Imaging Jupiter – How Many Frames to Stack?

Imaging Jupiter – How Many Frames to Stack?

This post is a bit delayed as I went back and forth on how to frame it (no pun intended), and which topics specifically to cover, because I would like to start showing more of how I create my final planetary images.

My initial thought was to do a grand all-in-one post on the entire process in detail from start to finish.  But I ultimately decided that would be a bore to read.  Instead, I decided to go with explaining specific units of the process in shorter and hopefully concise explanations.

Today I will focus stacking frames.  Planetary (as well as deep sky) imaging requires stacking multiple picture frames, either actual still images or the frames from a video.  Because all of these objects are extremely far away, no one single picture can capture enough light to make a full picture.  The targets are too small and the number of photons impacted onto any imaging sensor is minuscule.  But…if enough single frames are combined in the right way, you can get a semblance recognition of a planet, a star, a nebula, or even another galaxy.

For comparisons, here on Earth, when you shoot a picture, of any type, there are more than enough photons to fill that picture no matter the mode of imaging.  Your target is very close to you, measured in feet (meters) or miles (kilometers), it doesn’t matter; deficiency of photons is never going to be a problem..  The same holds true essentially for the Moon as well, on a cosmological scale.  In the grand scheme of the Universe, our moon is a stone’s throw from us, ridiculously close, reflecting many photons from a few hundred thousand miles/kilometers away.  With the right magnification (a telescope) you can take easy pictures of the Moon with any camera.

On August 23rd I set up my Dobonsian telescope to look at and photograph Jupiter.  With a clear sky, I used my normal telescope and camera configuration:

  • Telescope: Dobsonian reflector 254mm / 10″ (homemade)
  • Camera: Canon EOS Rebel SL3
  • Barlow: TeleVue Powermate x5 1.25″
  • Filter: Baader Neodymium 1.25″
  • Canon T ring and adapter

The computer program post-processing sequence goes PIPP -> Autostakkert -> Registax.  Selection of the frames to stack is in the application Autostakkert.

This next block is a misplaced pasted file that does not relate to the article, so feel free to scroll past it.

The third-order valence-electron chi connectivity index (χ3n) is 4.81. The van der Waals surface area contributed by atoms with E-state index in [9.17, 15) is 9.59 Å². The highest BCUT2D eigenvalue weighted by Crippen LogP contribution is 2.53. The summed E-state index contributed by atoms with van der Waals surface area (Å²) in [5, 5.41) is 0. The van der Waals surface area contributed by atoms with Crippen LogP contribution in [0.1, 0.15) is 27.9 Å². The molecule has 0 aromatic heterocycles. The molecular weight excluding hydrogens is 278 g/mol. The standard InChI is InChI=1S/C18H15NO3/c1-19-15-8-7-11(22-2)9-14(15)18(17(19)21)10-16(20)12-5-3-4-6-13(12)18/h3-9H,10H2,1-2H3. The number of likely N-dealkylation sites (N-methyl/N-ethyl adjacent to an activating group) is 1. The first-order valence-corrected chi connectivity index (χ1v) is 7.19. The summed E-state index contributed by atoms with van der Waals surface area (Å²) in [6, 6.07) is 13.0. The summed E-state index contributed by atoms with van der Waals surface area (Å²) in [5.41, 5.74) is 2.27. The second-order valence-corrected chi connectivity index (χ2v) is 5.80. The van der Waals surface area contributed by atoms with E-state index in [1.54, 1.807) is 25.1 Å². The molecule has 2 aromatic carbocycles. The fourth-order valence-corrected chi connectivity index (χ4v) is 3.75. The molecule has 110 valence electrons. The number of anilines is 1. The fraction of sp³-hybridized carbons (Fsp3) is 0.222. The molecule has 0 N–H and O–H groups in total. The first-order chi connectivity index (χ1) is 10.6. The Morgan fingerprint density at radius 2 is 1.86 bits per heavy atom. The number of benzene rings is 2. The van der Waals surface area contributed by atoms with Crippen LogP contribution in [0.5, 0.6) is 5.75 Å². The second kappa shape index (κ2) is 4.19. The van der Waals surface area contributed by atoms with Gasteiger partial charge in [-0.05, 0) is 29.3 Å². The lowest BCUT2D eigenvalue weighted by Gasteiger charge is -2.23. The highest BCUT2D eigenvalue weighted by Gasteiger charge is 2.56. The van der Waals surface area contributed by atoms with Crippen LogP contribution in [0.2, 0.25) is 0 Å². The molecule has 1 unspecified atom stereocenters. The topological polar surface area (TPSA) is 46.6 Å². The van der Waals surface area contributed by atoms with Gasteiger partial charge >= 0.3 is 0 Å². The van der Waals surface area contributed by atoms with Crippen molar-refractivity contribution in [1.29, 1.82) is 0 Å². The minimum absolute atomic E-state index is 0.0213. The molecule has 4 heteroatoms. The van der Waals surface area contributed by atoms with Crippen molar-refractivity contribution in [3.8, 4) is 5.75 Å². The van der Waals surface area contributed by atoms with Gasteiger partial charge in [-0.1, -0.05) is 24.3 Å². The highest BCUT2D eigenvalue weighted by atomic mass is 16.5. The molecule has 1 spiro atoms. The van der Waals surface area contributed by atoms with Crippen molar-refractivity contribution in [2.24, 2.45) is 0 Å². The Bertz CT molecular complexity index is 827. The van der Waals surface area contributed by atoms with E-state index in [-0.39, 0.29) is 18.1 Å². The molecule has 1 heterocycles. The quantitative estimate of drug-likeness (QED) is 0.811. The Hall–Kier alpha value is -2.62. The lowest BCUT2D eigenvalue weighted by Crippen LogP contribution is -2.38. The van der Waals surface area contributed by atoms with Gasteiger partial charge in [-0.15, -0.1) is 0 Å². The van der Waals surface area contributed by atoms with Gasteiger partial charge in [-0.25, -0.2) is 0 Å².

Outside at night, I tried several different ISO and exposure combos.  After reviewing all of them, I decided that ISO 1600 and exposure 1/60 seconds was the best that night.

In Autostakkert, you can choose a set number of frames to stack, or a percentage.  I always go with a percentage:

You may ask, how does Autostakkert know which frames are best?  You have to choose a reference frame, i.e. pick which one you think is the best approximation to what the actual image should be.  This is very much art and not science.  Here is an example of a completely raw Autostakkert frame for inspection:

Obviously, a lot of picture data is missing from the above image. But it does represent a single source video frame taken from my camera at the telescope.

Once I decided that ISO 1600 and exp 1/60 was the best, I went back to Autostakkert and re-ran the process with different stack percentages.  I used 15, 30, 40, 60, and 85 percents.

Here are the finished (non-touched-up) images from Registax:

Best 15 percent of frames.
Best 30 percent of frames.
Best 40 percent of frames.
Best 60 percent of frames.
Best 85 percent of frames.

Typically, for three ~25 second videos, I get about 4500 frames of video.  So, for example, the best 30% would be a stacking of 1,350 frames.

My observations on the different percentage stacks are:

  • At 15%, the image looks bit grainy, since it is probably still missing some image data to fill the grains in with.
  • 30% and 40% are the best, and I have a difficult time deciding which is better.  But in the end I decided that 30% looked slightly more clear.
  • 60% and 85% are a tad blurry, and that is due to Jupiter’s fast rotation starting to manifest itself.  A “best” frame could be at the beginning of the 3-image set or it could be at the very end of the 90 seconds, or anywhere in between.  But it’s safe to assume the distribution is roughly normal across the 90 seconds.

So once I had my best ISO, exposure, and percentage of frames stacked, I did some minor post-process editing in PaintShop Pro to (hopefully) sharpen the final picture and (hopefully) reduce noise:

Jupiter on August 23rd, 2019


I write frequently about astrophotography, technology advice, and my other interests like science fiction. I have over 30 years of experience in computer programming, information technology, and project management.

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